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Marcum v. Hayward – The “Sudden Loss of Consciousness” Defense

car accidentIf you’ve been injured in an automobile accident, guidance and representation by a reputable South Florida personal injury attorney like Robert Dixon can make all the difference.  Robert Dixon understands that an automobile accident can be a traumatic event which is why he is committed to handling your claim for you.

Sometimes, the cause of an accident is clear and ascertaining fault is easy. For example, a driver failing to observe a stop sign, driving at excessively high speeds or swerving in and out of lanes can lead to a reasonable allocation of fault. In Florida, the driver deemed to be negligent is liable for injuries and any damage that results from the accident. However, the issue of liability can become more complicated if the cause of the accident was the driver suffering from an unforeseeable medical episode behind the wheel.

In Marcum v. Hayward, the plaintiff was rear-ended at a red light. The driver of the other vehicle was an assistant manager driving a company vehicle with a coworker as a passenger. The driver later testified that she had momentarily blacked out, woke up, and then lost consciousness again just immediately prior to the accident. The coworker and passenger confirmed that the driver had stated she felt “funny” and then suddenly became unconscious, which ultimately caused the accident.

After the accident, the plaintiff got out of her vehicle and approached the other car.  The plaintiff realized that the driver of the other car was having a seizure.

The plaintiff later sued the driver, her employer and their insurance companies for injuries sustained in the accident.

The Court dismissed plaintiff’s claims, stating that the driver could not be held responsible for the accident when the driver lost consciousness in an unforeseeable manner. Under Florida law, a person is not considered to be negligent if he or she suddenly and unexpectedly loses consciousness and the incident was unforeseeable. In order to win under this defense, the defendant must prove the following four elements:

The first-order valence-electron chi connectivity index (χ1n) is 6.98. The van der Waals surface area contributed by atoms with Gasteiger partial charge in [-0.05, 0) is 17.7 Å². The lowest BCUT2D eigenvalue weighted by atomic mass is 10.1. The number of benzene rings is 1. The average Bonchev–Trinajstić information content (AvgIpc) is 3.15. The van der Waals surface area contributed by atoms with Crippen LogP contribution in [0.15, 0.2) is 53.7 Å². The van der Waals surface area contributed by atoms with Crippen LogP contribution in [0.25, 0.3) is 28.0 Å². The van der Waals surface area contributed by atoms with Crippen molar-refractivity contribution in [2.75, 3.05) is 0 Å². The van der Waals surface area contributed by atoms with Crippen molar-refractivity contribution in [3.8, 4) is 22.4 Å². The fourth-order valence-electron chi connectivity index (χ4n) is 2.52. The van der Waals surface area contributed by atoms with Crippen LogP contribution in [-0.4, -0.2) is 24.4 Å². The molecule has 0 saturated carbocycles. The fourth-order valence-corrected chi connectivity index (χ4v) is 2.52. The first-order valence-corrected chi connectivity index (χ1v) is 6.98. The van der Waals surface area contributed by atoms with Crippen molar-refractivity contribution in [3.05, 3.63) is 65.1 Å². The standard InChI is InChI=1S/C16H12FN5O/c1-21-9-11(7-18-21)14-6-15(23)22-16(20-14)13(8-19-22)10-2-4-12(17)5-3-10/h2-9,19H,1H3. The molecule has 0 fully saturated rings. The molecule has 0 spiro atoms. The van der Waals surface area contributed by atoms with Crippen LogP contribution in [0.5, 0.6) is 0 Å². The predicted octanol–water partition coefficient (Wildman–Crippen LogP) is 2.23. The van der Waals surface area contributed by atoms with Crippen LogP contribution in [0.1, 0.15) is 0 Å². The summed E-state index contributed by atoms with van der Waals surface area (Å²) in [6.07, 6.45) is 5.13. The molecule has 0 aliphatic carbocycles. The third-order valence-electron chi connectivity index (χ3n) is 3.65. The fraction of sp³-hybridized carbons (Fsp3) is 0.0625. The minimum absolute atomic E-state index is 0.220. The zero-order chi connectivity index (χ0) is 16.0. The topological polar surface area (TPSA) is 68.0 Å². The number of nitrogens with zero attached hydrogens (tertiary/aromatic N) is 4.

1. He or she suffered a loss of consciousness;
  2. That the loss of consciousness happened before the accident or alleged negligent act;
  3. That it was sudden;
  4. That it was unexpected and unforeseeable.

Here, the District Court found that the driver had proven her defense by showing that she had suffered a seizure immediately prior to the accident, which caused her to suddenly lose consciousness and subsequently lose control of the car. Since the driver met the standard of proof, the District Court ruled in her favor.

The fact that the driver had never suffered a seizure prior to the accident also helped her defense because there would be no way for her to anticipate or recognize what the onset of a seizure would feel like.

Under Florida law, there are number legal defenses that may be relevant to your case. This is why it is crucial to consult a knowledgeable attorney about your options so you can make the best decisions for yourself in the aftermath of the accident. If you or someone you know has recently been injured in a car accident, contact the Law Offices of Robert Dixon.  Call us today at our toll free number at 1-877-499-HURT (4878) or contact us online to schedule a free, no obligation consultation.